We had discussed earlier this year that most of the fund-raising in Renewable Energy and Cleantech in India is happening in mega project developments and developers.
Renewable Energy is at an interesting stage in India where the question is now on how best we can tap the potential and convert the opportunity available into actual projects being developed and scaled on the ground.
Investors have also shown a lot of interest in this sector and according to data from Venture Intelligence, $1.5 billion has been invested by venture capital and private equity firms into clean energy developers from 2008 to date. Indian Cleantech sector has witnessed an investment of about $465 million from 2008.
However, deals have been hard to come by and most of the funds are crowding around the same kind of available deals that are far and few between.
According to this report, Venture capitalists have raised $24.5 billion since 2009 to invest in clean technology or renewable energy in India, and would like to invest more than a fifth of that capital in solar-energy projects, according to researchers VCCEdge and Preqin.
Their investment is based on the thesis that India will need more energy than it now generates if it is serious about maintaining its economic growth rate of 9%.
While this opportunity to be part of a new and rising industry has attracted droves of investors—domestic and foreign—attractive targets are in short supply. Funds such as Blackstone, TPG Growth and Reliance Venture Asset Management Pvt. Ltd. have all paid high premiums on portfolios that involve long developmental pipelines and few operating assets.
The solar sector has seen only eight transactions amounting to $100 million in the last three years—a fraction of the money that has been raised to invest in this sector.
Shivani Bhasin Sachdeva, chief executive of private equity fund India Alternatives, says solar-power-based power generation needs greater economic support than say, wind-based and small-hydropower projects, as the latter sources are on the verge of reaching grid parity—the point at which an alternative means of generating electricity is economically on a par with a conventional technology such as coal-based-generation.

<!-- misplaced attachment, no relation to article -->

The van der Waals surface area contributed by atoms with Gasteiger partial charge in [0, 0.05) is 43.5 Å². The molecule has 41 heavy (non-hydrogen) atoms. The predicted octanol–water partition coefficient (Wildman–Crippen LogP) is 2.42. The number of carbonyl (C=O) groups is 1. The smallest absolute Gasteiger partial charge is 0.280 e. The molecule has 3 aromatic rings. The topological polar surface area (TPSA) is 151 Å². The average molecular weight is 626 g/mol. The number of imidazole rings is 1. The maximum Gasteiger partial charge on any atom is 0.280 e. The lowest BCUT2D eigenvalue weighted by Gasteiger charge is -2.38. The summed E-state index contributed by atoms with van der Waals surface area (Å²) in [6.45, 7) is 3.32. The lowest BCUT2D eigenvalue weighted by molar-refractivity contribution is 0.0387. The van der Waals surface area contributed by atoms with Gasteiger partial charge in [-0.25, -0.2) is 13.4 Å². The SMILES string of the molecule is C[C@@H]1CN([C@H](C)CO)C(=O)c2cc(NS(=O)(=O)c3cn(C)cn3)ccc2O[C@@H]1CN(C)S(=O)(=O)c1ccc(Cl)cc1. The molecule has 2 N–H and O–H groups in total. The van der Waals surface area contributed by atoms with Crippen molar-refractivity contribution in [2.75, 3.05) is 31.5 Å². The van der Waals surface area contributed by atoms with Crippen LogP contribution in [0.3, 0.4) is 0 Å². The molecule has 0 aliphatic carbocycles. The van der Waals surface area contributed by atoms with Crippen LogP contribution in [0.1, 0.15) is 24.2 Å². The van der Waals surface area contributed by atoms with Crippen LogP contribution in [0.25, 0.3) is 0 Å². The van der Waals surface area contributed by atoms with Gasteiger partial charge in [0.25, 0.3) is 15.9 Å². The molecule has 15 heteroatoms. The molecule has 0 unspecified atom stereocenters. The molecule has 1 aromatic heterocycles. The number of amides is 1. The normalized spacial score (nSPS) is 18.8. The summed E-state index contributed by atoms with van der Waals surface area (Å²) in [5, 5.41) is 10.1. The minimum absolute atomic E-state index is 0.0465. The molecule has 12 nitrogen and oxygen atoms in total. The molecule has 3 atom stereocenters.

The Indian government is doing its bit. In 2009, the Central Electricity Regulatory Commission—which promotes efficiency and competition in bulk electricity generation and transmission— launched the ambitious Solar India Initiative to be deployed over 19 years. Its three-phase plan works toward generating 20 gigawatts of solar energy within 12 years.
“When the solar policy was announced 15 months ago, there was a kind of gold rush into the sector,” said Alan Rosling, founder and chairman of Kiran Energy Solar Power Pvt. Ltd.
His company received $30 million this year from New Silk Route Advisors Pvt. Ltd, Bessemer Venture Partners India and Argonaut Ventures LLC and is engaged in developing solar projects.
Initially, new entrants thought it would be easy to reap quick returns but the first round of bidding, led by the government, for the purchase and sale of power under the National Solar Mission (dubbed the Vidyut Vyapar Nigam scheme) “was a very good way of shaking out players who were not serious,” Mr. Rosling said.
Indeed 418 applicants competed for 30 government contracts for the purchase of solar power from private industry, said Sanjay Chakrabarti, leader of the national clean technology practice at Ernst and Young. This indicated a high level of interest in a relatively underdeveloped sector that had few experienced players, he said.